By Sanjay Pulipaka and Payal Ghosh*
This year, foreign policy issues have not yet been at the centre-stage of the US presidential election campaigns. While the Iran nuclear deal did grab headlines, domestic political matters such as race relations, responses to economic inequity, the US Supreme Court judgments on same-sex marriage and health care reform seem to be engaging the voters.
More than a dozen candidates have announced their plan to be the Grand Old Party’s (GOP)/Republican Party’s candidate in the US Presidential elections. In spite of the numbers, there seems to be very little diversity in their foreign policy positions. Many of them have been calling for an aggressive foreign policy posture, which is routine during an election campaign. It is assumed that for an effective political communication, nuance needs to be discarded and muscular foreign policy posture tends to attract the voters. It should be noted that the GOP candidates are calling for interventionist policies, even when the memory of US engagement in Iraq and Afghanistan is still fresh in the minds of the many. There could be two reasons for this: first, the GOP candidates think that there is a sizeable constituency which is calling for a proactive foreign policy; and second, at least some components of the hawkish rhetoric are in consonance with the candidates’ world views.
For many GOP candidates, US-centered unipolarity defines the structure of the international politics and in spite of less than successful interventions in the recent past, the US continues to possess capabilities to shape the political events happening across the world. Jeb Bush succinctly summed up this understanding when he said, “the United States has an undiminished ability to shape events and build alliances of free people….We can project power and enforce peaceful stability in far-off areas of the globe.” To enhance the US capacity to project power, Chris Christie has been calling for increased military spending.
The GOP candidates are of the opinion that President Obama is undermining the alliance/friendship networks built over the decades. As Ben Carson opined, Ukraine gave up its nuclear weapons with an understanding that the US would back them and therefore, it becomes imperative for the US to help Ukraine with all that is necessary to maintain its sovereignty. The Obama administration, according to Ben Carson, has fallen short on its commitments to its friends. Similarly, Carly Fiorina referring to Arab allies, Jordan, Egypt, and Turkey stated: “there are a whole set of things we’ve been asked to do by our allies who know this is their fight, and we’re not doing any of them.”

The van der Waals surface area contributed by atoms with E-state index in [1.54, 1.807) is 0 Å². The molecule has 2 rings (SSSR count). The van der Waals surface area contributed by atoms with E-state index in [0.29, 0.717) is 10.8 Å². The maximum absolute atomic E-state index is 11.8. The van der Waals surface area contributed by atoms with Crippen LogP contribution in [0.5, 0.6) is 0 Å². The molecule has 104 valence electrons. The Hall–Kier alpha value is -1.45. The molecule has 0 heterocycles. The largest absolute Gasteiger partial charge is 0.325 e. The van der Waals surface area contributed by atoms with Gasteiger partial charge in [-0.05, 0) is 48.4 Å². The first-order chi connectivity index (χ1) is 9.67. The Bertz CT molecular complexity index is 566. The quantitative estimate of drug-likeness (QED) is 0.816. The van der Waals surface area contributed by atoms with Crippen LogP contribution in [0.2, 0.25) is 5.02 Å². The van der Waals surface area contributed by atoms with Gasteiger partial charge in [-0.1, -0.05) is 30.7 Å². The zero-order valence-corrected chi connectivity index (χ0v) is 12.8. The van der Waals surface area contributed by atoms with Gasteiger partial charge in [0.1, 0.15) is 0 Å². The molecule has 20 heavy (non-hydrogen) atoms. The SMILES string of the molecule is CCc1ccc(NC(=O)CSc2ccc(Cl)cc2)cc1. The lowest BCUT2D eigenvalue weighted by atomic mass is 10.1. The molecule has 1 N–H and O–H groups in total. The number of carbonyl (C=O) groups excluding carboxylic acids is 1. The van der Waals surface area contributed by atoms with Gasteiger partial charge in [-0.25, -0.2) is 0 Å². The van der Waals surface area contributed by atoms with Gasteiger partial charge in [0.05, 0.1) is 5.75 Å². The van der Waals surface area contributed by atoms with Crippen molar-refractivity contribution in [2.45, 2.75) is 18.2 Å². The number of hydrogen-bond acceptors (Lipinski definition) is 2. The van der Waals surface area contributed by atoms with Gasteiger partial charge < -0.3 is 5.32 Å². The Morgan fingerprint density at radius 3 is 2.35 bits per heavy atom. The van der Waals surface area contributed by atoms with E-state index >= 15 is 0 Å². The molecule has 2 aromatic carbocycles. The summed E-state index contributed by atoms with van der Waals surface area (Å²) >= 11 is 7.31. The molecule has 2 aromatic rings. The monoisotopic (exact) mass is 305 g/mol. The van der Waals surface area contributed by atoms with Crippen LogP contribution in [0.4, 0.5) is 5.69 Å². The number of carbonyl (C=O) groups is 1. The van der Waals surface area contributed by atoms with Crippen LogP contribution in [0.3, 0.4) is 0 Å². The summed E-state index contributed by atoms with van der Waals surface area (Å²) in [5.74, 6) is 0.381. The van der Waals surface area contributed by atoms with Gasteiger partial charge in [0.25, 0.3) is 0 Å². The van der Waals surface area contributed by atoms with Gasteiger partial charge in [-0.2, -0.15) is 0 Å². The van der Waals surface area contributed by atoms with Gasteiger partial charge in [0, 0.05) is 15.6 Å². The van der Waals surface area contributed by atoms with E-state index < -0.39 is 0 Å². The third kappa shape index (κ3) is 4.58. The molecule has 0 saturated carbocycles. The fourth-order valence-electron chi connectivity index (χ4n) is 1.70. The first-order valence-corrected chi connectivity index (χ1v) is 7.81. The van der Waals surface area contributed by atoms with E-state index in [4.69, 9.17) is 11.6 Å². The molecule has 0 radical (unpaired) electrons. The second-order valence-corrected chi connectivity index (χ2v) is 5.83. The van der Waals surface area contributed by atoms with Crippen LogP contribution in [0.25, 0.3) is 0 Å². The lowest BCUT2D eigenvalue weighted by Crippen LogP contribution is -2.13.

According to the GOP candidates, the US response to the Ukraine crisis and the recent Iran nuclear deal demonstrate that the Obama administration is not standing up for American allies. The GOP candidates feel that the collapse of trust between the US and its allies will undermine US capacity to project power in various parts of the world. However, there are challenges with an unqualified support to the allies and arming various groups to fight the adversaries. There is a possibility of getting entrapped in conflicts that are in the interests of allies but not in the interests of the US. There is no certainty that the weapons distributed to friends/allies will not fall into wrong hands. For instance, Rick Perry also expressed his dismay at the Islamic State of Iraq and al-Sham (ISIS) using the American tanks. Similarly, Rand Paul noted, “ISIS exists and grew stronger because of the hawks in our party, who gave arms indiscriminately, and most of those arms were snatched up by ISIS.”
Reports of China’s cyber espionage activities have agitated many GOP candidates. Terming cyber attacks as akin to a military attack on US military installations, Mike Huckabee called for immediate retaliatory cyber strikes on cell phones and bank accounts of Chinese officials. Referring to Chinese activities in the South China Sea, Donald Trump indulged in his usual sensationalist rhetoric by stating, “you have a problem with the ISIS, you have a bigger problem with China.” For Marco Rubio, promotion of human rights in China is an equally important task and therefore, it becomes imperative to demand that ‘China allow true freedom for its 1.3 billion people.’
Incidentally, Marco Rubio terms India, the world’s largest democracy, as a key partner of the US in the coming decades. In an op-ed written last year, Rubio identified three areas to strengthen India-US relations viz., deepening security cooperation; encouraging greater Indian involvement in Afghanistan, the Middle East and East Asia; and upgrading the economic relations through Bilateral Investment Treaty. As the campaigns gain momentum, it is distinctly possible that the other GOP candidates will occasionally articulate similar sentiments, though India has rarely been an election issue.
Among the Democratic Party’s candidates, Hillary Clinton, because of her stint as a Secretary of State, comes with robust foreign policy credentials. On the other hand, the GOP candidates have some catching up to do. Overall, it appears that the GOP candidates are approaching various foreign policy issues as though they can be dealt with in water-tight compartments. As a consequence, their foreign policy statements tend to give the impression that there is a need for simultaneous aggressive actions to cripple the ISIS, contain Russia, respond to the rise of China, promote human rights and completely destroy Iran’s nuclear infrastructure. However, many of these issues are inter-related, and a grand strategy to address these questions simultaneously needs to be articulated. Instead of issue-oriented responses, articulation of a ‘grand-strategy’ might find greater resonance with American voters.
*Sanjay Pulipaka is a Consultant and Payal Ghosh is an Intern at ICRIER, Delhi.
Courtesy: ORF US Election Monitor